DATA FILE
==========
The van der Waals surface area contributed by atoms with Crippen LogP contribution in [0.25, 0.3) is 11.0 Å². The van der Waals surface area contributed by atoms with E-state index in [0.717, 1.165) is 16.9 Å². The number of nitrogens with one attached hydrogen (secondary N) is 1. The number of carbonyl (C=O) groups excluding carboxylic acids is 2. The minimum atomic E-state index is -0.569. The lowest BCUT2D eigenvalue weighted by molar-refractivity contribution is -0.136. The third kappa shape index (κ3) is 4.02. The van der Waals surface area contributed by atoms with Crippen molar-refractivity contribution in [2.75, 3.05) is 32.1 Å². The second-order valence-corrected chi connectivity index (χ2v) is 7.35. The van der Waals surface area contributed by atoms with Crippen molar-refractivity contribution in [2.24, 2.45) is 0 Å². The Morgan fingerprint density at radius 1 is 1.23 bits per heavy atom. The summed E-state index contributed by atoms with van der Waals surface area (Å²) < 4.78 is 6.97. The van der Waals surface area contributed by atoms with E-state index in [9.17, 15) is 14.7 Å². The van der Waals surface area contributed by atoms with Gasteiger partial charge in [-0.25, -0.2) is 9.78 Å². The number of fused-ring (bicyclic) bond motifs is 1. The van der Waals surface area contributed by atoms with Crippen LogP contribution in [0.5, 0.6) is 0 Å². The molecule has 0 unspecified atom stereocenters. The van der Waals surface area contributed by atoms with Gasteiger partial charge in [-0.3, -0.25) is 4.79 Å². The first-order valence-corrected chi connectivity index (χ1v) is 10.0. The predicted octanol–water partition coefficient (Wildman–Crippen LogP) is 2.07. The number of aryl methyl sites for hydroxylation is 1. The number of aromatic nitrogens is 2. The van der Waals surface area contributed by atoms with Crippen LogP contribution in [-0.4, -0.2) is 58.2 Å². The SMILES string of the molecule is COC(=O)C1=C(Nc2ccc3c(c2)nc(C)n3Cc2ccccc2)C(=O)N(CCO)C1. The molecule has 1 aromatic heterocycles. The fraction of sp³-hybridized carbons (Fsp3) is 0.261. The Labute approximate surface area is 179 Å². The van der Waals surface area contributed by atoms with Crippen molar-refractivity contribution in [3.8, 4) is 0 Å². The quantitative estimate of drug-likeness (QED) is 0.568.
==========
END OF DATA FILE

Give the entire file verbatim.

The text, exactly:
The van der Waals surface area contributed by atoms with Crippen LogP contribution in [0.25, 0.3) is 11.0 Å². The van der Waals surface area contributed by atoms with E-state index in [0.717, 1.165) is 16.9 Å². The number of nitrogens with one attached hydrogen (secondary N) is 1. The number of carbonyl (C=O) groups excluding carboxylic acids is 2. The minimum atomic E-state index is -0.569. The lowest BCUT2D eigenvalue weighted by molar-refractivity contribution is -0.136. The third kappa shape index (κ3) is 4.02. The van der Waals surface area contributed by atoms with Crippen molar-refractivity contribution in [2.75, 3.05) is 32.1 Å². The second-order valence-corrected chi connectivity index (χ2v) is 7.35. The van der Waals surface area contributed by atoms with Crippen molar-refractivity contribution in [2.24, 2.45) is 0 Å². The Morgan fingerprint density at radius 1 is 1.23 bits per heavy atom. The summed E-state index contributed by atoms with van der Waals surface area (Å²) < 4.78 is 6.97. The van der Waals surface area contributed by atoms with E-state index in [9.17, 15) is 14.7 Å². The van der Waals surface area contributed by atoms with Gasteiger partial charge in [-0.25, -0.2) is 9.78 Å². The number of fused-ring (bicyclic) bond motifs is 1. The van der Waals surface area contributed by atoms with Crippen LogP contribution in [0.5, 0.6) is 0 Å². The molecule has 0 unspecified atom stereocenters. The van der Waals surface area contributed by atoms with Gasteiger partial charge in [-0.3, -0.25) is 4.79 Å². The first-order valence-corrected chi connectivity index (χ1v) is 10.0. The predicted octanol–water partition coefficient (Wildman–Crippen LogP) is 2.07. The number of aryl methyl sites for hydroxylation is 1. The number of aromatic nitrogens is 2. The van der Waals surface area contributed by atoms with Crippen LogP contribution in [-0.4, -0.2) is 58.2 Å². The SMILES string of the molecule is COC(=O)C1=C(Nc2ccc3c(c2)nc(C)n3Cc2ccccc2)C(=O)N(CCO)C1. The molecule has 1 aromatic heterocycles. The fraction of sp³-hybridized carbons (Fsp3) is 0.261. The Labute approximate surface area is 179 Å². The van der Waals surface area contributed by atoms with Crippen molar-refractivity contribution in [3.8, 4) is 0 Å². The quantitative estimate of drug-likeness (QED) is 0.568.